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Stephanie TerMaath

WiSTAR3, which stands for Women in STEM Advancing Research, Readiness, and Retention, was created last year to provide support for graduate-level women in science, technology, engineering, and math.

The group kicks off the fall semester with a meeting at 7:30 p.m. Thursday at Schulz Brau Brewery, 126 Bernard Avenue. Interested students are encouraged to attend and discuss possible events for this school year.

Through WiSTAR3, women in graduate programs in STEM fields can network, participate in events, and take part in professional development opportunities at UT.

“Graduate students were missing out on some of the benefits that their undergraduate counterparts were getting when it came to professional development and networking in STEM fields,” said Stephanie TerMaath, an assistant professor of mechanical and aerospace engineering, who serves as the group’s director.

The initial idea came from her participation in a leadership development program at the HERS Institute at Wellesley College in Boston, which was founded 35 years ago to help empower women in higher education.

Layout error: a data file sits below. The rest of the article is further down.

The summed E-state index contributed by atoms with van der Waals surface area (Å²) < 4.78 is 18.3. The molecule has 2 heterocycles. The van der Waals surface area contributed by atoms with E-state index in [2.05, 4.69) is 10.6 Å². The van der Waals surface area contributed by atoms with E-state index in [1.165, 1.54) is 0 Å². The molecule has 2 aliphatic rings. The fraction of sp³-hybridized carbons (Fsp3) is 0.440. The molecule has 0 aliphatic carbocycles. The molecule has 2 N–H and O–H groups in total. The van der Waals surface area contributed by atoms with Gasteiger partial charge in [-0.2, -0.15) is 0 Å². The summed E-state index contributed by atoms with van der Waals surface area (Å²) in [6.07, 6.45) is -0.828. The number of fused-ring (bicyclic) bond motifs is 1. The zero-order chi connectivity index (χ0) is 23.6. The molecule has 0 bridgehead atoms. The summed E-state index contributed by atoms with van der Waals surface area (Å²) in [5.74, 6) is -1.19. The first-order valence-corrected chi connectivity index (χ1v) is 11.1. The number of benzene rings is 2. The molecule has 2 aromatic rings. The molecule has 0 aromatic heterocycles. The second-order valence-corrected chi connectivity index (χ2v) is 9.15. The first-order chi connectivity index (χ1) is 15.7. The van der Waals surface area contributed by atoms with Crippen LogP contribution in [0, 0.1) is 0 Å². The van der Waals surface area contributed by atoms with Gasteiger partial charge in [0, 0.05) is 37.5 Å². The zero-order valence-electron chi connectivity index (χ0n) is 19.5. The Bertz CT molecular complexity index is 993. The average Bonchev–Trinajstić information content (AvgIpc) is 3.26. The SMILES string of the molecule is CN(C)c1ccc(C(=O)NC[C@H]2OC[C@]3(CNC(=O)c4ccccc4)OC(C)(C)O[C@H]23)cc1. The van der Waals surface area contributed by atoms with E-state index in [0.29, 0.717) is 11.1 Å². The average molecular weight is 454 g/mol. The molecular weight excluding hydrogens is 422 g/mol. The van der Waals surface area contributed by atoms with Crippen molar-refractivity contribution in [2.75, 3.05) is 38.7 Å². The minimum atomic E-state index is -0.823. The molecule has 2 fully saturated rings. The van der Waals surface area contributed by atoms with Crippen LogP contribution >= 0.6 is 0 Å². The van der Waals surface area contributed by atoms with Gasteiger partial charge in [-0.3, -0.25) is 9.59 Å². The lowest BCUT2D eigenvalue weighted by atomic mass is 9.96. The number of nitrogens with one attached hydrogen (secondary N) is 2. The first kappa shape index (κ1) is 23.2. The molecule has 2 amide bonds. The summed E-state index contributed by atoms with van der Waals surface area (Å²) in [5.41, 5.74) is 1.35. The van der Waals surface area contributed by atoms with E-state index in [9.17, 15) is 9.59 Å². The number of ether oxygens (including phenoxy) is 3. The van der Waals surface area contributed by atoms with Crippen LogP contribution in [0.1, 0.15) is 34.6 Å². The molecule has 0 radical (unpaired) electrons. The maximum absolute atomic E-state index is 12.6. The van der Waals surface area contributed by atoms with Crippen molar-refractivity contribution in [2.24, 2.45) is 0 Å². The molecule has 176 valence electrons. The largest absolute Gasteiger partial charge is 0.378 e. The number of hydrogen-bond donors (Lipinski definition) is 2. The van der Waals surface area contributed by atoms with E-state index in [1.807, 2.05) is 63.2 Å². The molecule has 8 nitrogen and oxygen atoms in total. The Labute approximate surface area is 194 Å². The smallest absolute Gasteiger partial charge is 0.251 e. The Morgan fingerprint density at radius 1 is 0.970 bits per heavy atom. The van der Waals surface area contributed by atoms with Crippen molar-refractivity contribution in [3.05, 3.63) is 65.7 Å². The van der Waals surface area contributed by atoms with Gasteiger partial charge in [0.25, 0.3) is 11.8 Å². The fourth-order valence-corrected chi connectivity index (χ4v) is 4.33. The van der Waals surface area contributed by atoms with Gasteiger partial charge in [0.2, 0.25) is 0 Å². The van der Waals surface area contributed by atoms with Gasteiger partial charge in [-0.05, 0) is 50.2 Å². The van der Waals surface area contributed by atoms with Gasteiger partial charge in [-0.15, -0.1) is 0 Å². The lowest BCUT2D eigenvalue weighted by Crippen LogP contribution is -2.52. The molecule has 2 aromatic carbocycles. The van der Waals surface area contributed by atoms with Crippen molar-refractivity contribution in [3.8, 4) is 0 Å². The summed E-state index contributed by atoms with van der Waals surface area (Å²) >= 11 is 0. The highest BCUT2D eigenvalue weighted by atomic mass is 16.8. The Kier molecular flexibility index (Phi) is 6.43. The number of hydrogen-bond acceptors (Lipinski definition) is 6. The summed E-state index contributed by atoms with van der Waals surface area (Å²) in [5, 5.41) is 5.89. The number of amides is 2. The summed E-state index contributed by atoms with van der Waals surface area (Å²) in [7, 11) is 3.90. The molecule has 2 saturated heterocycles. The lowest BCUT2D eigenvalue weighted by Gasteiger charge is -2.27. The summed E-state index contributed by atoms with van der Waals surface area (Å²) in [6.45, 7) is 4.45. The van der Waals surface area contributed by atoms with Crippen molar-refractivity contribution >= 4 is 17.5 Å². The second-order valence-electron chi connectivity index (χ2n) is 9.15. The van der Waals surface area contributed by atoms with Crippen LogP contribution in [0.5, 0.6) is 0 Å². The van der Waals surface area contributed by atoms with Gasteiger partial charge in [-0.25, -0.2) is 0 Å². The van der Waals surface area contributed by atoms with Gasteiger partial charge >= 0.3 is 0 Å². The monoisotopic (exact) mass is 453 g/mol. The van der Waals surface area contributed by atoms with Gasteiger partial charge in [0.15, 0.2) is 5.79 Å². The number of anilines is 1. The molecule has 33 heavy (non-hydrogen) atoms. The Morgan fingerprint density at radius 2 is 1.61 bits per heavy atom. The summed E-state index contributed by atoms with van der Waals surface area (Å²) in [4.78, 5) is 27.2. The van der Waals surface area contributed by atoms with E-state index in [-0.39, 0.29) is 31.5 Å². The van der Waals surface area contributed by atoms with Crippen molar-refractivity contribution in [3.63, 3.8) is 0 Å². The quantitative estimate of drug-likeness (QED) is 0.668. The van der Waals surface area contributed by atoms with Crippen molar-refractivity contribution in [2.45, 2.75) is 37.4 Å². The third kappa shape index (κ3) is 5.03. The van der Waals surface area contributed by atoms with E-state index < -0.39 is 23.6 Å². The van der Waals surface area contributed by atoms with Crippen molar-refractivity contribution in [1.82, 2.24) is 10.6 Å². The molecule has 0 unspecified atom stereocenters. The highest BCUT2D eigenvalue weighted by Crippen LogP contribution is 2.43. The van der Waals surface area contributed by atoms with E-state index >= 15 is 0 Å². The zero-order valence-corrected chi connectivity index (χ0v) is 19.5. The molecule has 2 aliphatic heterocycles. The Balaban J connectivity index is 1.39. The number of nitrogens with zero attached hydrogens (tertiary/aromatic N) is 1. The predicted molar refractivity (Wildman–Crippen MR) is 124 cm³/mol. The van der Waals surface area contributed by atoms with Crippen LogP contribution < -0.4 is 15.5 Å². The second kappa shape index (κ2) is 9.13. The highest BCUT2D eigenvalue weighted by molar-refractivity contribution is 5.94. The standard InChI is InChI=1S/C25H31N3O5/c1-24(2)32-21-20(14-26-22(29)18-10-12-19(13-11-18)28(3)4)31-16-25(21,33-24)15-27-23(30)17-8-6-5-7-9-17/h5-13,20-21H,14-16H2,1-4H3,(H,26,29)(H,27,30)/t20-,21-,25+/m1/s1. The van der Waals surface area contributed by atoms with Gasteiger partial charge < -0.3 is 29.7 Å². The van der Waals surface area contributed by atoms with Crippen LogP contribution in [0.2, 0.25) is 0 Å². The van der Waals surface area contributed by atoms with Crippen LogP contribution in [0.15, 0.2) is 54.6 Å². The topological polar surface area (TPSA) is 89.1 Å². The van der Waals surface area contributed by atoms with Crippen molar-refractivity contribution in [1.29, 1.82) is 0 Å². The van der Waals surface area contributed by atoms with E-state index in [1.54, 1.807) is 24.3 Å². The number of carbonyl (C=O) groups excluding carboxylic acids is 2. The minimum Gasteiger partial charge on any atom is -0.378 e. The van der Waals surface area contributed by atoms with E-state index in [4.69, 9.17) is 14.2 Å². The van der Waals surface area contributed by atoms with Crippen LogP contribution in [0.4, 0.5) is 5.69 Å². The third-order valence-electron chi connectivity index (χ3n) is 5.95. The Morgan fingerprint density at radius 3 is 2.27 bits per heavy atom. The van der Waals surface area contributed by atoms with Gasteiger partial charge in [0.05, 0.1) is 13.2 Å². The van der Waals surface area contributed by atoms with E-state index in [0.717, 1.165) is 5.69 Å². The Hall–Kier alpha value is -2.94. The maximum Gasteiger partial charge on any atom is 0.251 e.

UT’s group now has 175 members—a sign of both the need for such an organization and the interest level—and draws faculty, researchers, and students from UT’s Tickle College of Engineering, College of Arts and Sciences, and Graduate School.

Early meetings focused on topics such as building better relationships with advisors and navigating the Family Medical Leave Act, panel discussions that “played to a packed house,” according to TerMaath.

Other activities have included sessions on classroom civility and on earning and maintaining respect, discussions with women leaders on campus, and social gatherings for group members to share advice and experiences.

“We’ve been able to generate some excitement and momentum in our first year or so, and we’re always looking for new faces and ideas,” said TerMaath.


David Goddard (865-974-0683,